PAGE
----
According to a national survey, kids are spending twice as much time on homework as they did in 1981. And elementary school children account for the brunt of that jump. It is controversial as to whether this is good or bad and whether there is such a thing as an ideal amount of homework.
Alfie Kohn, author of “The Homework Myth,” thinks giving homework is a tradition based in folk wisdom and that, in reality, it does more harm than good. “The amount of homework is increasing, at least for younger children at precisely the same time that more research is failing to show any benefit whatsoever.” He believes there is no evidence showing that homework is beneficial academically, but it may be the single greatest extinguisher of children’s curiosity yet invented. “It’s all pain, no gain,” he says.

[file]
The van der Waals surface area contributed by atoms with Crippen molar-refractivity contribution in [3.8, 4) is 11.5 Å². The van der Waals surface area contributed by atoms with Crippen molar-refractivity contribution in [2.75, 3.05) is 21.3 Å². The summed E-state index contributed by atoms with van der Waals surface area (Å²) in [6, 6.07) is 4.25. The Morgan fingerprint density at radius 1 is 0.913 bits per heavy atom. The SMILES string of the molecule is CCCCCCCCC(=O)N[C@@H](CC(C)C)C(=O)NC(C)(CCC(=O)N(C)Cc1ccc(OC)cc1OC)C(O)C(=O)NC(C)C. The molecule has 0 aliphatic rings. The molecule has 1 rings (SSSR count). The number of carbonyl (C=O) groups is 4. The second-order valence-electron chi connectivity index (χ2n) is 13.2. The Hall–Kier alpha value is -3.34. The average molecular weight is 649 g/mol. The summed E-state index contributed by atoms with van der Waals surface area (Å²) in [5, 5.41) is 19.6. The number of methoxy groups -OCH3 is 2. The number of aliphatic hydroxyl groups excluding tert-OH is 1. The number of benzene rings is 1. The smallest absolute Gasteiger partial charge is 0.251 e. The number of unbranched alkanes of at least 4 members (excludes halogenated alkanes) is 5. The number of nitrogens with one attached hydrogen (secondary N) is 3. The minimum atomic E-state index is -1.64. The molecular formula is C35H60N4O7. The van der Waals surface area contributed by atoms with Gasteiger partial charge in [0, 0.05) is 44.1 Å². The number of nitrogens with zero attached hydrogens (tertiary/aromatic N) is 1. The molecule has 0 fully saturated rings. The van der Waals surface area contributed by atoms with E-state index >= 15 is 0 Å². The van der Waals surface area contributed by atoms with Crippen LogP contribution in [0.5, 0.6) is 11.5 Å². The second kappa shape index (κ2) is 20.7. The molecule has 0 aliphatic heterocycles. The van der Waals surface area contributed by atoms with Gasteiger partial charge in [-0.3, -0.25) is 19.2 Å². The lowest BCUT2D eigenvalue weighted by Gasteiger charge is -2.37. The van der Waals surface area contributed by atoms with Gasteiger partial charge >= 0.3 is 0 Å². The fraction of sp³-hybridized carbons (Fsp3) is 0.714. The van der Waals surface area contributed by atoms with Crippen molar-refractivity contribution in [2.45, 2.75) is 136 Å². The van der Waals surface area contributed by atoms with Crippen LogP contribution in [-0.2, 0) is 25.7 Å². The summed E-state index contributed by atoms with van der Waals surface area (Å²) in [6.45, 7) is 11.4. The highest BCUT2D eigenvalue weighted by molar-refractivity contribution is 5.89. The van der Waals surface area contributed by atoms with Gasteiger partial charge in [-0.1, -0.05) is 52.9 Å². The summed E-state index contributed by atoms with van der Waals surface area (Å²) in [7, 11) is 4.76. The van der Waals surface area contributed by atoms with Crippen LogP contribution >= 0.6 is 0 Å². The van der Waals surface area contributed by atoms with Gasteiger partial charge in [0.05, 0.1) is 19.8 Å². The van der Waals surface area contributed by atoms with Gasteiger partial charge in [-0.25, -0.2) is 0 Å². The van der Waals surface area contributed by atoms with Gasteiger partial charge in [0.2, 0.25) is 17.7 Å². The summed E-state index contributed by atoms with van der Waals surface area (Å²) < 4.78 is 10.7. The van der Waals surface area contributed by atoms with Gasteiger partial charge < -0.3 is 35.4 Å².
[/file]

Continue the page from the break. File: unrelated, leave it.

On the other hand, Harris Cooper of Duke University defends the worth of homework in measured doses and for certain grade levels. He used available research showing the success of homework to frame what is called “The 10 Minute Rule.” It stipulates 10 minutes of homework per night, per grade level beginning in 1st grade. So 1st graders should get no more than 10 minutes of homework each night, 2nd graders 20 minutes, etc.
For parents who see homework eroding their child’s sleep, affecting their health or eliminating their free time, experts encourage them to take the issue back to the school or pulling in like-minded parents. The idea is to help parents and educators advocate for saner homework practices.
Adapted from Chicago Tribune